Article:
Ion Storage Systems Says Its Ceramic Electrolyte Could Be a Gamechanger for Solid-State Batteries
A superthin electrolyte with three layers could deliver safe, fast-charging batteries
For years, experts have predicted that solid-state batteries will be the next-generation technology for electric vehicles (EVs). These batteries promise to be safer by relying on a solid electrolyte instead of the flammable liquids used in today’s lithium-ion batteries. They could also last longer and weigh less, with a 10 times higher energy density, because they use a lithium metal anode instead of graphite.
Ford, Hyundai, Nissan, Toyota, and Volkswagen are all investing in solid-state battery research. And startups in the space abound.
But Eric Wachsman says his company, Ion Storage Systems, stands out for a few reasons. The company’s strong, dense ceramic electrolyte is only about 10 micrometers thick, which is the same thickness as the plastic separators used in today’s lithium-ion batteries, and it conducts lithium ions as well as current liquid electrolytes. And according to Wachsman, it overcomes two key issues with solid-state batteries: high electrolyte resistance and a low current capability.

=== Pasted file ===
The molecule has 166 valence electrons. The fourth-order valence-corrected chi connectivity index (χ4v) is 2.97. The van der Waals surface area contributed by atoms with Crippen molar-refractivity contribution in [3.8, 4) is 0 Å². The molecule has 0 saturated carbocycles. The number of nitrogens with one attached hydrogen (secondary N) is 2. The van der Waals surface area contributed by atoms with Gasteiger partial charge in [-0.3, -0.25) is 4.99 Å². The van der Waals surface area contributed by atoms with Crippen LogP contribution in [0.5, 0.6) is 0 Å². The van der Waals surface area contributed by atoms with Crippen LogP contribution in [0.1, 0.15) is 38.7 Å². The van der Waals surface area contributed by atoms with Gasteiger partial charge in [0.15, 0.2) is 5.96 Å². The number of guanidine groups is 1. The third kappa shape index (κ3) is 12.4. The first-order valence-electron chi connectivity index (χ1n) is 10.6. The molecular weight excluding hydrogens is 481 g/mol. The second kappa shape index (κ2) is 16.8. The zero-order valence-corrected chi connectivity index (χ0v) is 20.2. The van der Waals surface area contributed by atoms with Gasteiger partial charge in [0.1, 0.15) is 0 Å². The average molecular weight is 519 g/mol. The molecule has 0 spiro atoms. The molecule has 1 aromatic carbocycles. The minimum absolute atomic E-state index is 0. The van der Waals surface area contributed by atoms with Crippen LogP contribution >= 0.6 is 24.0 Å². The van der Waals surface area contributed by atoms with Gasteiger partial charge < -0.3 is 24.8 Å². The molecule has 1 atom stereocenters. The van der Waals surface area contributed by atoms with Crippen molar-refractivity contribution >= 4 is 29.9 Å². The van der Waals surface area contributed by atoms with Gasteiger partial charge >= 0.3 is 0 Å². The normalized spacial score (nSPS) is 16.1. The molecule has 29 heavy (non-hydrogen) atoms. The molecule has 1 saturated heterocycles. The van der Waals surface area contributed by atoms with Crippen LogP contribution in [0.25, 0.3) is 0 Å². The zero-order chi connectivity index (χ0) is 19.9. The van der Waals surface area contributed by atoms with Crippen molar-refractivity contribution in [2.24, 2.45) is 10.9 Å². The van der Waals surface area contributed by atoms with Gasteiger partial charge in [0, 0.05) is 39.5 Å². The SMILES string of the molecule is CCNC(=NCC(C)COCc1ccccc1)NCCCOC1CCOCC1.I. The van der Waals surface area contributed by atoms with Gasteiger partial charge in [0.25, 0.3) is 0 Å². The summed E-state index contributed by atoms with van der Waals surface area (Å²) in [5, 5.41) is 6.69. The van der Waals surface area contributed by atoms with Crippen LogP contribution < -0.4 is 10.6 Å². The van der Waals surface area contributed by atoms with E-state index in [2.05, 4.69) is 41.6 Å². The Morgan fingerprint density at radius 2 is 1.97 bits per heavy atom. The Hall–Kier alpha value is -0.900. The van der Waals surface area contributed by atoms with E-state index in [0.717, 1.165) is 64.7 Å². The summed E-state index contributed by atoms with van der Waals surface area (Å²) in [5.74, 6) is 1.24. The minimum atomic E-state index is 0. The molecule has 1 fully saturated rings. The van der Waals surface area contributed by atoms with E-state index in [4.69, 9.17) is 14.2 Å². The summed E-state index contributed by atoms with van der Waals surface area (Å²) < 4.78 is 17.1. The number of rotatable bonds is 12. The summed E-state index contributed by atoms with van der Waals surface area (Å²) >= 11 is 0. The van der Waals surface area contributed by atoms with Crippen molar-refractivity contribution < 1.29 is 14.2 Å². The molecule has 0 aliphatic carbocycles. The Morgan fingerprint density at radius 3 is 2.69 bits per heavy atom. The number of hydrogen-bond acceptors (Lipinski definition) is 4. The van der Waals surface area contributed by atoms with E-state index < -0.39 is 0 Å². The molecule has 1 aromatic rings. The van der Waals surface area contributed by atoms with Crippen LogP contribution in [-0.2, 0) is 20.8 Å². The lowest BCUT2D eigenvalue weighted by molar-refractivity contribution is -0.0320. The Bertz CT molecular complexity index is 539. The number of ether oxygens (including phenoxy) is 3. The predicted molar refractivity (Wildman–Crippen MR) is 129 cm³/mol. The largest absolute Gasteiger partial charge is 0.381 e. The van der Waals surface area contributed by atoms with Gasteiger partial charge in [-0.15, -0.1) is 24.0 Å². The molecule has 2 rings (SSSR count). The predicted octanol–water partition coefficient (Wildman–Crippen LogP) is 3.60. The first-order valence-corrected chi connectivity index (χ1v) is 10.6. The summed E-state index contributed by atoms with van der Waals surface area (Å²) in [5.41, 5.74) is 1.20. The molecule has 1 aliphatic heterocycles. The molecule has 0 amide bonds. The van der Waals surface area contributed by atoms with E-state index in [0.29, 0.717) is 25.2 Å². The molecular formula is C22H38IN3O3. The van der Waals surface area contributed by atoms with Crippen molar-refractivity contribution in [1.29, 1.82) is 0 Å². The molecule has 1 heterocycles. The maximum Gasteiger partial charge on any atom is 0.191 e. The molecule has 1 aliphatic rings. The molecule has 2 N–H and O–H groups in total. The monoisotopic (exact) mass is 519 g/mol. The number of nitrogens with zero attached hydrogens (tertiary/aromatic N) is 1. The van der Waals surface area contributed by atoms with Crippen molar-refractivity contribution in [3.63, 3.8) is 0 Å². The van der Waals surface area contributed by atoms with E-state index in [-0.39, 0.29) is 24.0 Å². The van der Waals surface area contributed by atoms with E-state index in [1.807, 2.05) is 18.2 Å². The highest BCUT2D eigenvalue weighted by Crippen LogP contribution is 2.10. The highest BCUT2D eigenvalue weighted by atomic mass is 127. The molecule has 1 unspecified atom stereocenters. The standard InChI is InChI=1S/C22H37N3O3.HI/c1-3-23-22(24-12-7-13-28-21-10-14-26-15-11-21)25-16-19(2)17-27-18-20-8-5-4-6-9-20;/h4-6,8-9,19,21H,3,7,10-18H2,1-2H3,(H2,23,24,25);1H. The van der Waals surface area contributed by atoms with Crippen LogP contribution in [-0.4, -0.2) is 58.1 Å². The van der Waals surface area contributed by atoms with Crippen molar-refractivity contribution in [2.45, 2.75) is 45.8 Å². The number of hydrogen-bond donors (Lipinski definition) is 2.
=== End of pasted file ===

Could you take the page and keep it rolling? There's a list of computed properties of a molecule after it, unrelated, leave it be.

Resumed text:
The electrolyte has three layers. In the middle is a thin, dense layer of the lithium-oxide ceramic (with the chemical formula: Li7La3Zr2O12). On either side of that layer is a slightly thicker porous layer of ceramic with a superthin aluminum oxide coating that further reduces resistance.
Ceramics can be brittle. But the dense middle layer adds strength. It also makes the battery safer by blocking dendrites, which are tiny needles that can grow when lithium ions deposit on the anode unevenly, piercing the thin plastic separators in today’s cells and causing a hazardous short circuit. And the porous, aluminum oxide-coated layers allow lithium ions to move quickly into the electrolyte.
“It really comes down to the unique structure and interfacial treatments that allow us to get very low resistance,” Wachsman says. “High resistance has been the hang up for solid-state batteries.”